Purpose Continuous insurance coverage is an important component of effective health care. Evaluation of insurance gaps in pediatric cancer care is an understudied area. Methods Weconducted a retrospective analysis of payer data from outpatient oncology encounters at Primary Children's Hospital (Salt Lake City, UT) over the first 2 years of therapy for pediatric patients with acute lymphoblastic leukemia diagnosed from 1998 to 2010 (N = 380). Using logistic regression, we evaluated demographic and clinical predictors (age at diagnosis, sex, ethnicity, high/standard acute lymphoblastic leukemia risk, and rural/urban county of residence at diagnosis) of a gap in health insurance. Results Themedian age at diagnosiswas4years (interquartile range,3to8years),and172patients (45%) were girls. In the first 2 years of treatment, 45 patients (12%) experienced a gap in health insurance. The odds of having a gap in insurance coverage decreased by 16% each year from 1998 to 2010 (odds ratio, 0.84; 95% CI, 0.76 to 0.93; test for trend, P =.001). Public insurance at diagnosis was associated with a four-fold increased likelihood of experiencing an insurance gap (odds ratio, 4.09; 95% CI, 1.98 to 8.44; P<001) compared with patients with private insurance at diagnosis. Conclusion Gaps in insurance coverage during pediatric cancer treatment are not uncommon, which highlights the importance of discussing insurance status at diagnosis and throughout a patient's treatment course to help patients and their families prepare for any changes and avoid unnecessary financial burden. Future research should focus on examining the effect of insurance gaps on patient outcomes and evaluating likelihood of gaps in insurance after health care reform.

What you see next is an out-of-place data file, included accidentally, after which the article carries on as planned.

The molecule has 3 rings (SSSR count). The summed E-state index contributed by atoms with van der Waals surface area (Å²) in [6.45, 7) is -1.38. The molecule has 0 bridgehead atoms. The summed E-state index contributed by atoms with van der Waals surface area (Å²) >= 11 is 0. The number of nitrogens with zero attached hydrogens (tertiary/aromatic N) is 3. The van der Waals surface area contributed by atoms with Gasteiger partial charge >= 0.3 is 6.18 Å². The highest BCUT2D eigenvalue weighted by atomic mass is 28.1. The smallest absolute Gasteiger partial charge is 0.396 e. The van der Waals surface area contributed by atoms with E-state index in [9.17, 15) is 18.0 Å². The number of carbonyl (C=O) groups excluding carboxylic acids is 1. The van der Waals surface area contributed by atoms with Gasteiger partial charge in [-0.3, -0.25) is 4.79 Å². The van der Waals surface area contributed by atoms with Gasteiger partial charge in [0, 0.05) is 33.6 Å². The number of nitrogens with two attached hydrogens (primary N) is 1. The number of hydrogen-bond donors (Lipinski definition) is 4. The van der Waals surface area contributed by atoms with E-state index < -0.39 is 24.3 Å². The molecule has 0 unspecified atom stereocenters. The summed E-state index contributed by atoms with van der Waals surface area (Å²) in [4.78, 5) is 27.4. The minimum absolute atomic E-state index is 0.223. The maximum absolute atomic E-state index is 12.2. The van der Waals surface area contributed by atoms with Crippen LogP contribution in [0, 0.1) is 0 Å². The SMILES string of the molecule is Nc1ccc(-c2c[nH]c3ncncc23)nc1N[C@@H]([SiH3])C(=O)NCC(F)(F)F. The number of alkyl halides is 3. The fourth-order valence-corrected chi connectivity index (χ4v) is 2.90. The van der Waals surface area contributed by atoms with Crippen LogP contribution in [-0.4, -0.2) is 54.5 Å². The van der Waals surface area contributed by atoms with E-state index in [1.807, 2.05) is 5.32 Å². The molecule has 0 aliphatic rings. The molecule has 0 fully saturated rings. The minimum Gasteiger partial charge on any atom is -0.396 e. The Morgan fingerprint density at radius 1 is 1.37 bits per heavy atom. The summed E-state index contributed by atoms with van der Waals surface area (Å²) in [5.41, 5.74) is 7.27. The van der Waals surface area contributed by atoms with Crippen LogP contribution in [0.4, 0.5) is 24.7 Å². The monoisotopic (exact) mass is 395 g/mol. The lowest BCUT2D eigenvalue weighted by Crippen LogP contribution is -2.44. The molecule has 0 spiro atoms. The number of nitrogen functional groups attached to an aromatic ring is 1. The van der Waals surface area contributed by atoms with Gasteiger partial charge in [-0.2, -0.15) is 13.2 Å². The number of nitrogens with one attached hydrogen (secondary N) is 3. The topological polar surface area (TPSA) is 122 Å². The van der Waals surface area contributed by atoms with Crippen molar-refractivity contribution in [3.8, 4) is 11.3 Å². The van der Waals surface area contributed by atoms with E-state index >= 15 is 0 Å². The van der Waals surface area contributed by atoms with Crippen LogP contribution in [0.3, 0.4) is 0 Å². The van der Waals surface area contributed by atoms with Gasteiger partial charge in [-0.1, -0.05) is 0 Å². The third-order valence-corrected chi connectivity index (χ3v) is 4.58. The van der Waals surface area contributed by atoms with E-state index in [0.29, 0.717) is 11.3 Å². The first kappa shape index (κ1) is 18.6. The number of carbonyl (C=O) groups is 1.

ASJC Scopus subject areas
- Health Policy